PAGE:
Thread: cron and c.out

  1. #16
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    Salem, why is your txt files inside crontabs? Should it be the other way around? Was there a problem with cron running all three of your c-files inside cron like it does for script and batchs? Whatever the case it did something and I did not know it could work that way. I’m going to make some changes to my files and see what happen. Wow, cron running text files.

    And also why are your numbers being incremented so high. It's suppose to increase by one each day or every 1-5 minutes during testing. My code had the same problem. The first file incremented by 1 properly but the other two either did nothing or it would increase by a much higher numbers with is not what the code I posted was even design to do. It just did it anyway. So that is cron fault, correct?

    I can't wait to try the txt file thing. Time to clean up my mess and reboot

  2. #17
    C++ Witch laserlight's Avatar
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    Quote Originally Posted by jc2020
    why is your txt files inside crontabs? Should it be the other way around?
    The text files aren't inside the crontab. Rather, each filename is supplied as a command line argument to the program that is executed via cron, hence they appear in the crontab after the program name.

    Quote Originally Posted by jc2020
    And also why are your numbers being incremented so high. It's suppose to increase by one each day or every 1-5 minutes during testing. (...) So that is cron fault, correct?
    This is where the crontab.guru tool comes in handy if you're like me: either too lazy to even parse the syntax yourself, or like to second guess yourself in case of misinterpretation so you want a tool to check it for you.

    The tool will tell you that these:
    Code:
    */5 * * * *
    */10 * * * *
    */15 * * * *
    respectively mean:
    Code:
    At every 5th minute.
    At every 10th minute.
    At every 15th minute.
    Now, we see that counter1.txt starts at 13 and ends up at 68. 68 - 13 = 55. So we know that the program was run 55 times to update counter1.txt. Since the cronjob is set to run the program at every 5th minute, and the program increments the counter each time it is run, it follows that about 55 * 5 = 275 minutes have elapsed.

    Now, 275 / 10 = 27.5. Observe that for counter2.txt, we started at 6 and ended at 34. 34 - 6 = 28, which is consistent with the approximation of 27.5. Likewise, 275 / 15 ~= 18.3. For counter3.txt, we have 23 - 5 = 18, which again is consistent.

    In conclusion, cron worked exactly as it should have. It isn't cron's fault, and if you wrote the crontab correctly, it isn't your fault in setting up the cronjob either. This means that the fault might lie with the programs that are being executed via cron.
    Last edited by laserlight; 03-15-2020 at 11:21 PM.
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  3. #18
    Registered User awsdert's Avatar
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    Quote Originally Posted by laserlight View Post
    In conclusion, cron worked exactly as it should have. It isn't cron's fault, and if you wrote the crontab correctly, it isn't your fault in setting up the cronjob either. This means that the fault might lie with the programs that are being executed via cron.
    That just circles back to my point that the number isn't being overwritten correctly, jc, for clarity I mean something like this example in the case addTo was made to just return num + 1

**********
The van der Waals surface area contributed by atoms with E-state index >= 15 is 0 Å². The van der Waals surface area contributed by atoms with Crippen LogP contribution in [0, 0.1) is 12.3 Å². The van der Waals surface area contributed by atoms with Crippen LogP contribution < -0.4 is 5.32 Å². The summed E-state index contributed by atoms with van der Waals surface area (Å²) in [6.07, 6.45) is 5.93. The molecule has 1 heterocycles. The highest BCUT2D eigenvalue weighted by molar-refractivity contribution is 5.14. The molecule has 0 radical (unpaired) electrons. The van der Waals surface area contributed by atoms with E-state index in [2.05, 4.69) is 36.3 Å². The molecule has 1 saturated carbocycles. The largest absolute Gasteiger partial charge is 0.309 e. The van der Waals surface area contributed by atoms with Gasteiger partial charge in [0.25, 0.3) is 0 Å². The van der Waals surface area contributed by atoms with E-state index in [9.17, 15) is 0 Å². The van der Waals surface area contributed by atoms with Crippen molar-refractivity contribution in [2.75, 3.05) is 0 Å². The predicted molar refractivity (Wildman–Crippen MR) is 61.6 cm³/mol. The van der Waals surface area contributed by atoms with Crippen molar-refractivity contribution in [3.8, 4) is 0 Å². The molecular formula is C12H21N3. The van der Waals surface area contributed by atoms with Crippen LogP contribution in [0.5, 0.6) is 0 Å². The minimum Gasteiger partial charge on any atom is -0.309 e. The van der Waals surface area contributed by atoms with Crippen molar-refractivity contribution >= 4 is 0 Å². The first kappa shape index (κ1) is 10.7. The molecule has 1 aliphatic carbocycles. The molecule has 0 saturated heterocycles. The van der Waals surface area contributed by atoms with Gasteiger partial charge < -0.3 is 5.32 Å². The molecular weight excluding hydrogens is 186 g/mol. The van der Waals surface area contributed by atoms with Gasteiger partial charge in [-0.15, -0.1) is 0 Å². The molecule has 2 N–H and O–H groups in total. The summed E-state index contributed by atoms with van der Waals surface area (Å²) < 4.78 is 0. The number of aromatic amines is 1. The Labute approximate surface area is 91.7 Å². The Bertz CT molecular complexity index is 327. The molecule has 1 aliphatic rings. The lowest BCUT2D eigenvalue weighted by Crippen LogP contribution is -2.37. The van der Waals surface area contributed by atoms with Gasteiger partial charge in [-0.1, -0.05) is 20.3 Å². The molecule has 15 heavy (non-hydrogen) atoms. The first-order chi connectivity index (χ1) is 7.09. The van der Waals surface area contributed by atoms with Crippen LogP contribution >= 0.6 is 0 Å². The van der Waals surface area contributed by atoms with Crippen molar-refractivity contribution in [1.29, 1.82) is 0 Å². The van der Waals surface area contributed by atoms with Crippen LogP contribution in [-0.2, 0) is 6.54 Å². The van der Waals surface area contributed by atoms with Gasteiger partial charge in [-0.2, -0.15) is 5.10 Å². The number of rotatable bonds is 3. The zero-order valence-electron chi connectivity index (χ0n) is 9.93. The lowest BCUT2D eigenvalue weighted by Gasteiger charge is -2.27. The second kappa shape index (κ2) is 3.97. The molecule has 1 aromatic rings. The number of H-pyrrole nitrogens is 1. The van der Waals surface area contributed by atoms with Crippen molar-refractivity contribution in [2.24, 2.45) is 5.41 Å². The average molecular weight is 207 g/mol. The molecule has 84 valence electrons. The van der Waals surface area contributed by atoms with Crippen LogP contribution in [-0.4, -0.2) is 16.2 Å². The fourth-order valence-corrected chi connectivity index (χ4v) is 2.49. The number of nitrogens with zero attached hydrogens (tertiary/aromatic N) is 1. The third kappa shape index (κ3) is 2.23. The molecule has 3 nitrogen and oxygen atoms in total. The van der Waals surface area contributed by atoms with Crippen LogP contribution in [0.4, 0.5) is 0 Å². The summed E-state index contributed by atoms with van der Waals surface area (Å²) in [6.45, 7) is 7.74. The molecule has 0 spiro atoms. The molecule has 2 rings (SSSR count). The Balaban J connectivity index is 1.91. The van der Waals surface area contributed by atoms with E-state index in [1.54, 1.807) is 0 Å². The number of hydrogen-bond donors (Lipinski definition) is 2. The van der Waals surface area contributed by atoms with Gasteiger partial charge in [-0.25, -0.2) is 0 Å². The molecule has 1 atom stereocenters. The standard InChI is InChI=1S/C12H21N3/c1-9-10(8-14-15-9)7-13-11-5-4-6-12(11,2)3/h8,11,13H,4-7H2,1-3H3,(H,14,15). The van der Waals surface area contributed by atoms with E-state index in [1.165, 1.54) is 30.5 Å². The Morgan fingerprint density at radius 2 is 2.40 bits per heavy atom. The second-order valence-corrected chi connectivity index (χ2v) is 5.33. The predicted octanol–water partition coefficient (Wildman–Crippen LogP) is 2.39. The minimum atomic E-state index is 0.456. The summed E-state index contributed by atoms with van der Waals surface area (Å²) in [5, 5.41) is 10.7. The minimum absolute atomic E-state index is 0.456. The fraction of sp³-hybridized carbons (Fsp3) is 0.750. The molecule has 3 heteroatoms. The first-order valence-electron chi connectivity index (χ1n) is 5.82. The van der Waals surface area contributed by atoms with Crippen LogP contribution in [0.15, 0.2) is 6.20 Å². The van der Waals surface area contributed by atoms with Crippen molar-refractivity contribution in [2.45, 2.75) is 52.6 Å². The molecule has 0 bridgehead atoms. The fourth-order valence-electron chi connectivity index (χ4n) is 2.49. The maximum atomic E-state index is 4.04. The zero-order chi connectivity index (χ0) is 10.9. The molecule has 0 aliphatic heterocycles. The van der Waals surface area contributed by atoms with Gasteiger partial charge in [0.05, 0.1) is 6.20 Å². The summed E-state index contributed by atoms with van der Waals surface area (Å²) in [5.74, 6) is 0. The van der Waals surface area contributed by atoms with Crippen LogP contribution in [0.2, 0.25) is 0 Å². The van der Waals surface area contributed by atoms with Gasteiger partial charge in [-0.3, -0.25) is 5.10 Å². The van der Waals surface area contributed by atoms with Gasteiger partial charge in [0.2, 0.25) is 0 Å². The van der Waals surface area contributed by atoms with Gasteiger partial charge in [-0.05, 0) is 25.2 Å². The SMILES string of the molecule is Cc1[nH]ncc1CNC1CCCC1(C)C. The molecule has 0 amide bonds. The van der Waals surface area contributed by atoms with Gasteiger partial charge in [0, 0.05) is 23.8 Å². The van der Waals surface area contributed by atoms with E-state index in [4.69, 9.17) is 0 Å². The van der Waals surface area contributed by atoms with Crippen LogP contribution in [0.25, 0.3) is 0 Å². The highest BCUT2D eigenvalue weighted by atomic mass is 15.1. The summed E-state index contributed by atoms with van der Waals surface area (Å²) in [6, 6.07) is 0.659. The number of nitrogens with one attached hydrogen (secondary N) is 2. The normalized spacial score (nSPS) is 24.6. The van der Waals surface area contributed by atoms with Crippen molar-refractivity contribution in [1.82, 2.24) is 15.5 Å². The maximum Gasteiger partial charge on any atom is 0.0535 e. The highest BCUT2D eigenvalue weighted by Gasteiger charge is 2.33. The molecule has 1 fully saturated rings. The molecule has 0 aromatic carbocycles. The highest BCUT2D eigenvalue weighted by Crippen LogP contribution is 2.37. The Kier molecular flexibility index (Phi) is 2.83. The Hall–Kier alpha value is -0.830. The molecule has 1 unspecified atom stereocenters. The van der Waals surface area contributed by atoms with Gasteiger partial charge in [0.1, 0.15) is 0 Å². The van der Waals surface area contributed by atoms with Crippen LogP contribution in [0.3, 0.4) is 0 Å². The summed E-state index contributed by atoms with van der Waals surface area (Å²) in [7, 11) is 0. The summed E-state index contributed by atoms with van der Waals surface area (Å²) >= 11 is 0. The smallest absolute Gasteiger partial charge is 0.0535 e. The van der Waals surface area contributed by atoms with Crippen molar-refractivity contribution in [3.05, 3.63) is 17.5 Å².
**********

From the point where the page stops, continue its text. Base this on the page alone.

The text file would start with the value "1", then it would become "12" then it would become "1213" then it would become "12131214", etc etc

    If your intent is to override the value then you need to push the file offset back to the start and write from there, but you also must make sure the number ends at either EOF or a whitespace character so that fscanf does not treat any remaining digits from the previous number as if it were part of the intended number, the best thing to do to check where the problem lies is to #ifdef 0 the original addTo code and just return num +1 in the #else statement to make it easier to predict the expected results, only switch back after you have confirmed the results are as you are expecting

  4. #19
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    First I want to thank all of you. I learn more then I ever known about c and life (sorry for crying out loud). I believe the code I posted caused most or all of my problems. All of that unneeded code reopening, flushing, flipping bits and such could have interfered with cron environment variable(s). It has to be that because I did something correctly at least once out of hundreds of tries! Cron simply refused to run the next command in line. Even my time-slots were perfect at least 70% of the time, even before I started using the crontab.guru tool. Your right laserlight, itís a must have. Itís going to be interesting to find out what part of my code popped cron in the eye. .. or what I done wrong. I hope it was something I did wrong.

    JFYI, the only thing I became good at with c is file switching and flushing files to reformat documents, now html pages. The functions that laserlight and Salem shared with me few months ago took my little applications over the top. Salem .. you know you done it again. I thought I had a masterpiece until I saw your seven-liner cat-walk the cron at first run, then all day long. On a scale from 1-7 after witnessing all this and studying awsdert breakdown of my code Iíll be at level-4 very soon.

    Thanks again cboard

  5. #20
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    Cron really can run anything. Same as Salem solution - - && ./a.out.

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